“The next steps are working with people who are
committed to resolving Basin
issues,” Fletcher said. “We need to work to make the
Klamath Basin Restoration Agreement a reality — the two
Glenn Spain, Pacific Coast
Federation of Fishermen’s Association
Spain hailed the agreement as a framework for
removing the dams, but said considerable hurdles remain.
“There is, for the first time, a clear
presumptive path to make it happen,” he said of removing
the dams. “There are a lot of financial details that need
to be pored over.”
Among those details, he said, is getting
Congressional approval, passage of a $250-million bond in
California, legislation in Oregon to create a dam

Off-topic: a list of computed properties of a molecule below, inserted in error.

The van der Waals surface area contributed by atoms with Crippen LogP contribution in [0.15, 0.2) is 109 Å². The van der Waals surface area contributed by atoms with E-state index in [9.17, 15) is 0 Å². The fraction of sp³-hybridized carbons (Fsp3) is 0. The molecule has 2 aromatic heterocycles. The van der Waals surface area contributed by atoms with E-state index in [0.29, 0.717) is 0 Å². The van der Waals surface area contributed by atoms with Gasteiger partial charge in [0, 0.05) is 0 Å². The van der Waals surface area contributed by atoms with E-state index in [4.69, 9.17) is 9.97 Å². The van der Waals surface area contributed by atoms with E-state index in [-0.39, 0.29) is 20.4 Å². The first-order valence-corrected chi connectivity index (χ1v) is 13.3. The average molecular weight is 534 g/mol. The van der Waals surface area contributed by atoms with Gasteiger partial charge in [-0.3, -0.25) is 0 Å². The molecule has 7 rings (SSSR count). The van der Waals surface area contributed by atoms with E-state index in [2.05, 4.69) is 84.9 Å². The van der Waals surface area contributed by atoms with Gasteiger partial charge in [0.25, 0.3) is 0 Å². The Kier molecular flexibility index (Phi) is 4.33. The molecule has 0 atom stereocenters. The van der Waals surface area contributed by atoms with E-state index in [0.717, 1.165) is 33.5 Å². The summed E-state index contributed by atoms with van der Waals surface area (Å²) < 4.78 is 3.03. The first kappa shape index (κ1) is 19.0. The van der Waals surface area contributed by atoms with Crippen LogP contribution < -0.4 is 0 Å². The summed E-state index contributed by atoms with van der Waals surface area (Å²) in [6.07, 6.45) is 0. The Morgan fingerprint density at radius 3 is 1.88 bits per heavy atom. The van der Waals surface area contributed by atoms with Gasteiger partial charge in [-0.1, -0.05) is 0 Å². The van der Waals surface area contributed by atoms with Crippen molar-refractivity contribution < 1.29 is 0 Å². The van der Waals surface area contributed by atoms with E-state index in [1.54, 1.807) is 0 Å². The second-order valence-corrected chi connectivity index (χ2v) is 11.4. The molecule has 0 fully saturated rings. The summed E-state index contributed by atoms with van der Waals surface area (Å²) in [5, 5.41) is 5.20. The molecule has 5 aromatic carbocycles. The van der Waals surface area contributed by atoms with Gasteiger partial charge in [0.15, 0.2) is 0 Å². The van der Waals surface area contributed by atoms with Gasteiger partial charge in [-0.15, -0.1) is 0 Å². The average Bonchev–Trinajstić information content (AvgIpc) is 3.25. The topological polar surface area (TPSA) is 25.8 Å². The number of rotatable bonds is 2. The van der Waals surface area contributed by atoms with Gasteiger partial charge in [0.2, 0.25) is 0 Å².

decommissioning fund and providing compensation for land
owners and lost tax revenues in Siskiyou County, where
three of the four dams are located.
“There’s going to be some hard slogging, but we
have a framework,” Spain said. “That’s the hardest part of
any journey, knowing where you’re going to go.”
Klamath County Commissioner Bill
Brown said he heard about the nonbinding dam
removal agreement during a trip to Washington, D.C.,
weeks ago. He is glad the agreement calls for studies
determining the feasibility of dam
removal and said those studies could provide important
Nevertheless, the commissioner said he is still
philosophically opposed to dam removal.
Jeff Mitchell, Klamath Tribes council member
Mitchell said the biggest
question is how the dam removal agreement would be blended
with the broader Klamath Basin Restoration Agreement.
The final arrangement needs to be seamless, and
there’s the potential for problems regarding the required
studies and the need for state and federal legislation.
But Mitchell said he is optimistic about the
“This agreement has really what we’ve been
looking for 90 years,” he said.